Hertwig, Karl Wilhelm Theodor Richard von
Hertwig, Karl Wilhelm Theodor Richard von
(b. Friedberg, Germany, 23 September 1850; d. Schlederlohe, Germany, 3 October 1937)
Hertwig was the son of Carl Hertwig. a merchant, and the former Elise Trapp. He was the younger and only brother of Oscar Hertwig, with whom he was educated and with whom he collaborated during his early years. The brothers began their university studies in 1868 under Ernst Haeckel at Jena, where they studied until 1871. In the autumn of 1872 Hertwig became lecturer in zoology at Jena, where his brother was made lecturer in anatomy and embryology. They became extraordinary professors in 1878 and three years later, the paths of their lives began to diverge when Hertwig went to Königsberg as professor while his brother remained at Jena. He held the same rank at Bonn in 1883 and at Munich in 1885, remaining at Munich until his retirement in 1925. He married Jula Braun in 1887; they had two sons and a daughter. Hertwig outlived his brother by many years and was active until the day before his death at the beginning of his eighty-eighth year.
Hertwig contributed to many fields of biology, both morphologically and experimentally. He was a protozoologist, an embryologist, and a cytologist. His earliest studies, begun under the influence of Haeckel, were in comparative morphology. In the late 1870’s he published, together with his brother, works on the nervous system, the sense organs, and the musculature of various coelenterates. This work led them to theoretical considerations of the phylogenetic relationships of two-layered coelenterates to higher, three-layered animals. There was then much speculation as to the origins and significance of the mesoderm, both ontogenetically and phylogenetically; the two Hertwigs, in a series of studies, formulated their “coelom theory” to account for the classification and phylogeny of metazoan animals. The coelom is still used as an important taxonomic criterion.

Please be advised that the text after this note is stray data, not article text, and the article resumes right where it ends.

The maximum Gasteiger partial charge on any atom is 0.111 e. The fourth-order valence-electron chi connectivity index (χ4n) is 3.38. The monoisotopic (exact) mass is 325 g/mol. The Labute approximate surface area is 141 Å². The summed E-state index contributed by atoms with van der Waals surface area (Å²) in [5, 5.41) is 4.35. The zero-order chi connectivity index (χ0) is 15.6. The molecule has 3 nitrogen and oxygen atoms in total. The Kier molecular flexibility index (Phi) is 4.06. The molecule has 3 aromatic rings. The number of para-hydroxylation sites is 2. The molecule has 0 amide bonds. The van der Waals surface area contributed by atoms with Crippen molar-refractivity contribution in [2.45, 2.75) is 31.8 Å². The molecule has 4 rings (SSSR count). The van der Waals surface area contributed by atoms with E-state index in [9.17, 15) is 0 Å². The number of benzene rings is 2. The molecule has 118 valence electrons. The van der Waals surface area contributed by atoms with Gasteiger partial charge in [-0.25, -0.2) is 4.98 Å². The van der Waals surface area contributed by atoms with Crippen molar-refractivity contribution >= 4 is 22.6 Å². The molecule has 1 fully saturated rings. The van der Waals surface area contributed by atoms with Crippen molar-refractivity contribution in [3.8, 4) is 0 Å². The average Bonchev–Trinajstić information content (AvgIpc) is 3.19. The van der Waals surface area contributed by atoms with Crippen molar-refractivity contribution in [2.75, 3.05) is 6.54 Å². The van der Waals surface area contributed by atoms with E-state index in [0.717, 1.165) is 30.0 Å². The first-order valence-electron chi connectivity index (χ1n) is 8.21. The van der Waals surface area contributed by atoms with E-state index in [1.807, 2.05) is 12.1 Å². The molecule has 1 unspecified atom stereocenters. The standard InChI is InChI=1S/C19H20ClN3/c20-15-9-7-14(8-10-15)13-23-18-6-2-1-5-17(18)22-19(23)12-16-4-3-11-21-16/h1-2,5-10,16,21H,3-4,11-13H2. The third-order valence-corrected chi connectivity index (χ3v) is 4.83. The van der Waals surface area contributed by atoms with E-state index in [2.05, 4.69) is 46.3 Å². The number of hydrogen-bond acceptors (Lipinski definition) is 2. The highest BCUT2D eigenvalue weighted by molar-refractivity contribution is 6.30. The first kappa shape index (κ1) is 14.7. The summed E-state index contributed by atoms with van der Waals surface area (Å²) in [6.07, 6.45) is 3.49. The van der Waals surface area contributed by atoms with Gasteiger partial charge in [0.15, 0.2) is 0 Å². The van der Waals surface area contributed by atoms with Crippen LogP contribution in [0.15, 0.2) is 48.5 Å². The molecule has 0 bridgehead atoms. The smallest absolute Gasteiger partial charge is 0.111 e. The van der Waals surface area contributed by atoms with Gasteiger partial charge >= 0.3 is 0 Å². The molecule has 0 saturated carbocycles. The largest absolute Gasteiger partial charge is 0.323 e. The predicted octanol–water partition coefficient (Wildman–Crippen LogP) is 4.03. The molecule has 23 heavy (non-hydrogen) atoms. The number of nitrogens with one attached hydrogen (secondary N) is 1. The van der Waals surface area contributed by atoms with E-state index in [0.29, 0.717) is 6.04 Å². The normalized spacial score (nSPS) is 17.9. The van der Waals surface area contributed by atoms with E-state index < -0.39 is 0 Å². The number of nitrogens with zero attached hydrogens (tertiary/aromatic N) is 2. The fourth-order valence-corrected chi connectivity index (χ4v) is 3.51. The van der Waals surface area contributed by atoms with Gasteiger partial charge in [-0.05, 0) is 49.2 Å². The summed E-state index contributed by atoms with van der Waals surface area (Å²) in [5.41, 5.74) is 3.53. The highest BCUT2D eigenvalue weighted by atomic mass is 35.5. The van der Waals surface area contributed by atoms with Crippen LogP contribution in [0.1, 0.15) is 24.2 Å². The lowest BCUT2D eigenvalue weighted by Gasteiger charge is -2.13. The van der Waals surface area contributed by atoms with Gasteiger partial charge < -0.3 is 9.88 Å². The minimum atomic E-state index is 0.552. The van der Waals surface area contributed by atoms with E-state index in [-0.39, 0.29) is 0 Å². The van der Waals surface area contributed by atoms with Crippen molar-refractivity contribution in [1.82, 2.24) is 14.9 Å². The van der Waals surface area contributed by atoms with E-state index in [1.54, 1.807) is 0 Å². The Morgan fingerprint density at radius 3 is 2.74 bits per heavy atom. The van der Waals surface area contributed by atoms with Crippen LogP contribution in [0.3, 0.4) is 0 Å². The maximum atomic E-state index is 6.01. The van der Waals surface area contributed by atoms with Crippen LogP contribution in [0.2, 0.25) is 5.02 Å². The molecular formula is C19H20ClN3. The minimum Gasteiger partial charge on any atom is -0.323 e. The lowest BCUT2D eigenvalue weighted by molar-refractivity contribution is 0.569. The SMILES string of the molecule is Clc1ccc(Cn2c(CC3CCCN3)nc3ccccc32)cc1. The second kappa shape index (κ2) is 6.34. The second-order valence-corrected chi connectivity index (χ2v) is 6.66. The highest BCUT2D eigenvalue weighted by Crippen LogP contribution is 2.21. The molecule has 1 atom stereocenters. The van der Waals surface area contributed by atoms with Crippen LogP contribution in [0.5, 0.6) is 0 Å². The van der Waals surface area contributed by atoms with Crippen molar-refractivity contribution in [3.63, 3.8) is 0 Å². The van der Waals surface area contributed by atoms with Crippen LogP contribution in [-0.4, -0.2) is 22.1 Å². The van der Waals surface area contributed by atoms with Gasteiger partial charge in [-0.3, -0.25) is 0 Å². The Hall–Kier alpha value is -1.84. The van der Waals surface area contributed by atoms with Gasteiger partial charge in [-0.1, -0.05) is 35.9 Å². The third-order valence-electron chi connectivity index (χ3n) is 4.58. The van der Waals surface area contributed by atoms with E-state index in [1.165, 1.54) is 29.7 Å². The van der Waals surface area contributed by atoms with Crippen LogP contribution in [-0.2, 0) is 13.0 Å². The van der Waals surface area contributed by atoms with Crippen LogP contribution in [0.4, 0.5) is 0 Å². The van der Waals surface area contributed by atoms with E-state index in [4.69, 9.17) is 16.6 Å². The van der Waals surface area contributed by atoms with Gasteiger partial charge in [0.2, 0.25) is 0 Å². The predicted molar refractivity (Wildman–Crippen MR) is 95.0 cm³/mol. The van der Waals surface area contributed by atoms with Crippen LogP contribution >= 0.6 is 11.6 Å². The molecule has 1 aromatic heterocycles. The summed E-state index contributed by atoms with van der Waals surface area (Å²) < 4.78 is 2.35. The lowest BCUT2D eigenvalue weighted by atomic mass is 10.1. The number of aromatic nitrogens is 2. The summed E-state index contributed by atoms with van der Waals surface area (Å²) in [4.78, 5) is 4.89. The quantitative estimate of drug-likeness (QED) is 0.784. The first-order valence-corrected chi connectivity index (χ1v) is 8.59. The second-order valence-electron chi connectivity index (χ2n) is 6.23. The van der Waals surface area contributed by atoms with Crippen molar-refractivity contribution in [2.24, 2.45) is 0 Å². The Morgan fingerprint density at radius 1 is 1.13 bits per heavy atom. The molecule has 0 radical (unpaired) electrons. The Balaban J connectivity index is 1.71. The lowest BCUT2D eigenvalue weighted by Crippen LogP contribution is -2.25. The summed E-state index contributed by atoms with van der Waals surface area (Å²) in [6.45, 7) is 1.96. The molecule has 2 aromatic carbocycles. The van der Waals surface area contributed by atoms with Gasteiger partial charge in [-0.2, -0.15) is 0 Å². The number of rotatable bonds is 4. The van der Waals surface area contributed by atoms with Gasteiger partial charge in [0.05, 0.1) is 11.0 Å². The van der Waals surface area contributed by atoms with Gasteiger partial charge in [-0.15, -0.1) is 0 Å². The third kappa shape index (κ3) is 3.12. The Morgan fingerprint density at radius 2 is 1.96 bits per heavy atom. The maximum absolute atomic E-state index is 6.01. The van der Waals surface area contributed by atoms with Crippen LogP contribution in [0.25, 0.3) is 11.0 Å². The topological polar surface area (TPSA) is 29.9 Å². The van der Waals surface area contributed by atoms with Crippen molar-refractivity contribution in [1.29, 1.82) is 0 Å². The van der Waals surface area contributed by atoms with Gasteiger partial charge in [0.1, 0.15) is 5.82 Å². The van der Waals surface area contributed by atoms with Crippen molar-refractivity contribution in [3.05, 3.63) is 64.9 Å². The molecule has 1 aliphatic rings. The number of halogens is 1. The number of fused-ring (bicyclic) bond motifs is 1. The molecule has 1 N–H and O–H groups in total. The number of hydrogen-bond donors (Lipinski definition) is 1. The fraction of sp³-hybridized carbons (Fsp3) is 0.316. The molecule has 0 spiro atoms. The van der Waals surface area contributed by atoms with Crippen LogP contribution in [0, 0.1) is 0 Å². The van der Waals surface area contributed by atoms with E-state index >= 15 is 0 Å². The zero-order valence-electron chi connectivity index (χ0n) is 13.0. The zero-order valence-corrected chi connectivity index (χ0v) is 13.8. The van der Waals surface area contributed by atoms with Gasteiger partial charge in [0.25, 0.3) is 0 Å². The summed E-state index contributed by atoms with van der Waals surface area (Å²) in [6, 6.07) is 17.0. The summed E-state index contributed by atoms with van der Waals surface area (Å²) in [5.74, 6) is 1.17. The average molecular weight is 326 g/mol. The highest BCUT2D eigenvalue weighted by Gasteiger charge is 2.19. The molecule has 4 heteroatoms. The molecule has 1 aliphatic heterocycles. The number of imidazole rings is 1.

During the next decade the two brothers collaborated on important contributions to experimental embryology. They initiated experimental studies on the chemical environment of eggs in relation to artificial hybridization, producing multipolar mitoses by the use of chemical agents. Highly important for later studies on the relative roles of cytoplasm and nucleus, their results showed that sea urchin eggs can be shaken into fragments and that both the nucleate and the nonnucleate fragments can be fertilized and can subsequently develop. During the last decade of the nineteenth century Hertwig demonstrated that sea urchin eggs, after treatment with weak solutions of strychnine, can form mitotic figures and begin to divide; this was the beginning of the studies on what Jacques Loeb soon called artificial parthenogenesis. In the 1890’s Hertwig also made many studies on the cytology and life cycles of the Protozoa, particularly ciliates and heliozoans. He was especially interested in syngamy in the ciliates; and his studies on unicellular organisms, together with his wide knowledge of the zoology of higher animals, enabled him to formulate problems of broad general interest.
During the first decade of the twentieth century Hertwig emphasized the importance of maintaining constancy in the relative volumes of cytoplasm and of nucleus within the cell; when the cytoplasmic volume becomes excessive, according to his theory, the cell divides. He was led by his studies on protozoan life cycles to an interest in senescence, which he ascribed to a relative increase in nuclear volume. His studies on syngamy led also to an interest in sex and sex determination; he demonstrated that overripe frog eggs develop an excess of males, an early indication that genetic expression is subject to environmental influences. He observed in heliozoans that basophilic granules seemed to be given off by the nucleus; he called these chromidia and believed that at each mitosis they are discharged from the nucleus into the cytoplasm, to play an important role in development.
Hertwig was one of the most productive teachers in the history of zoology. His Textbook of Zoology, because of its broad outlook, was highly influential; but he also exerted great influence through his teaching. When he retired in 1925, 208 of his former students presented him with a testimonial; 117 of them were professors of zoology, many of them very well known.
The principal references to obituaries of Richard Hertwig, to lists of his writings, and to evaluations of his work at the time of his sixtieth birthday are in R. Weissenberg. Oscar Hertwig 1849–1922 (Leipzig. 1959), pp. 56–57. The articles written at the time of his seventieth birthday are in Naturwissenschaften, 8 (1920), 767–782. The other references given by Weissenberg are to reference works likely to be found in most sizable reference libraries.